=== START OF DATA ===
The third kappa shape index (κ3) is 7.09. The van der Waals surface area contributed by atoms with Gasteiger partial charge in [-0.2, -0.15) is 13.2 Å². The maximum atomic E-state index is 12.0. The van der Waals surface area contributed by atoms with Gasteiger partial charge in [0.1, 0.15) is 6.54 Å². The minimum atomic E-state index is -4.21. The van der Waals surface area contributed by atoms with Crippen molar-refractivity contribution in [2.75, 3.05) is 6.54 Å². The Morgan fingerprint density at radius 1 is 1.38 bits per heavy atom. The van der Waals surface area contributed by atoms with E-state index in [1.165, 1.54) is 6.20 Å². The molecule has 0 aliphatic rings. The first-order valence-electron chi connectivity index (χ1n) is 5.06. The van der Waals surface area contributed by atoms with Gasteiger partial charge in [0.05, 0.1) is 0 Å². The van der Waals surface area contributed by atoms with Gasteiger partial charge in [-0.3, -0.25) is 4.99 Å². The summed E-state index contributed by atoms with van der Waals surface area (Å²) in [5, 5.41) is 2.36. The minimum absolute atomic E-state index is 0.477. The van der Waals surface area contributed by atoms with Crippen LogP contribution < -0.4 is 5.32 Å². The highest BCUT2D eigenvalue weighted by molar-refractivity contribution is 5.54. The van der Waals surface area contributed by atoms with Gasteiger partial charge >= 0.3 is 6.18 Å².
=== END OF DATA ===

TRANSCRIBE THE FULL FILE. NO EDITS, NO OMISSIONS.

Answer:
The third kappa shape index (κ3) is 7.09. The van der Waals surface area contributed by atoms with Gasteiger partial charge in [-0.2, -0.15) is 13.2 Å². The maximum atomic E-state index is 12.0. The van der Waals surface area contributed by atoms with Gasteiger partial charge in [0.1, 0.15) is 6.54 Å². The minimum atomic E-state index is -4.21. The van der Waals surface area contributed by atoms with Crippen molar-refractivity contribution in [2.75, 3.05) is 6.54 Å². The Morgan fingerprint density at radius 1 is 1.38 bits per heavy atom. The van der Waals surface area contributed by atoms with E-state index in [1.165, 1.54) is 6.20 Å². The molecule has 0 aliphatic rings. The first-order valence-electron chi connectivity index (χ1n) is 5.06. The van der Waals surface area contributed by atoms with Gasteiger partial charge in [0.05, 0.1) is 0 Å². The van der Waals surface area contributed by atoms with Gasteiger partial charge in [-0.3, -0.25) is 4.99 Å². The summed E-state index contributed by atoms with van der Waals surface area (Å²) in [5, 5.41) is 2.36. The minimum absolute atomic E-state index is 0.477. The van der Waals surface area contributed by atoms with Crippen LogP contribution < -0.4 is 5.32 Å². The highest BCUT2D eigenvalue weighted by molar-refractivity contribution is 5.54. The van der Waals surface area contributed by atoms with Gasteiger partial charge >= 0.3 is 6.18 Å².